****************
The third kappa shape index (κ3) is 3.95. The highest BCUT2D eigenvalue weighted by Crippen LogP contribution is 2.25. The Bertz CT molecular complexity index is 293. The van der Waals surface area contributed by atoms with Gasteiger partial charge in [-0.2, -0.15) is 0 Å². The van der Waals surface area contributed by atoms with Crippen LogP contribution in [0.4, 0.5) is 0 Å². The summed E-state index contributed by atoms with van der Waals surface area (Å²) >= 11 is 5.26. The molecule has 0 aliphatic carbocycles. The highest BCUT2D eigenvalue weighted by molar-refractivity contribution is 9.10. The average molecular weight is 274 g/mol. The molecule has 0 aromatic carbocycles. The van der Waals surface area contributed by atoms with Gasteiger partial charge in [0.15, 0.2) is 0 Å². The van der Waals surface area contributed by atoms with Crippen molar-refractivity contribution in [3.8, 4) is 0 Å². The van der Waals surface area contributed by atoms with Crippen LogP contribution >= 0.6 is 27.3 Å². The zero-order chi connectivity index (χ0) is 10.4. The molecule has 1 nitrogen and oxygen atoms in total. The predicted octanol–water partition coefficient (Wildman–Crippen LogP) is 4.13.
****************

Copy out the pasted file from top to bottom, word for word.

The third kappa shape index (κ3) is 3.95. The highest BCUT2D eigenvalue weighted by Crippen LogP contribution is 2.25. The Bertz CT molecular complexity index is 293. The van der Waals surface area contributed by atoms with Gasteiger partial charge in [-0.2, -0.15) is 0 Å². The van der Waals surface area contributed by atoms with Crippen LogP contribution in [0.4, 0.5) is 0 Å². The summed E-state index contributed by atoms with van der Waals surface area (Å²) >= 11 is 5.26. The molecule has 0 aliphatic carbocycles. The highest BCUT2D eigenvalue weighted by molar-refractivity contribution is 9.10. The average molecular weight is 274 g/mol. The molecule has 0 aromatic carbocycles. The van der Waals surface area contributed by atoms with Gasteiger partial charge in [0.15, 0.2) is 0 Å². The van der Waals surface area contributed by atoms with Crippen molar-refractivity contribution in [3.8, 4) is 0 Å². The van der Waals surface area contributed by atoms with Crippen LogP contribution >= 0.6 is 27.3 Å². The zero-order chi connectivity index (χ0) is 10.4. The molecule has 1 nitrogen and oxygen atoms in total. The predicted octanol–water partition coefficient (Wildman–Crippen LogP) is 4.13.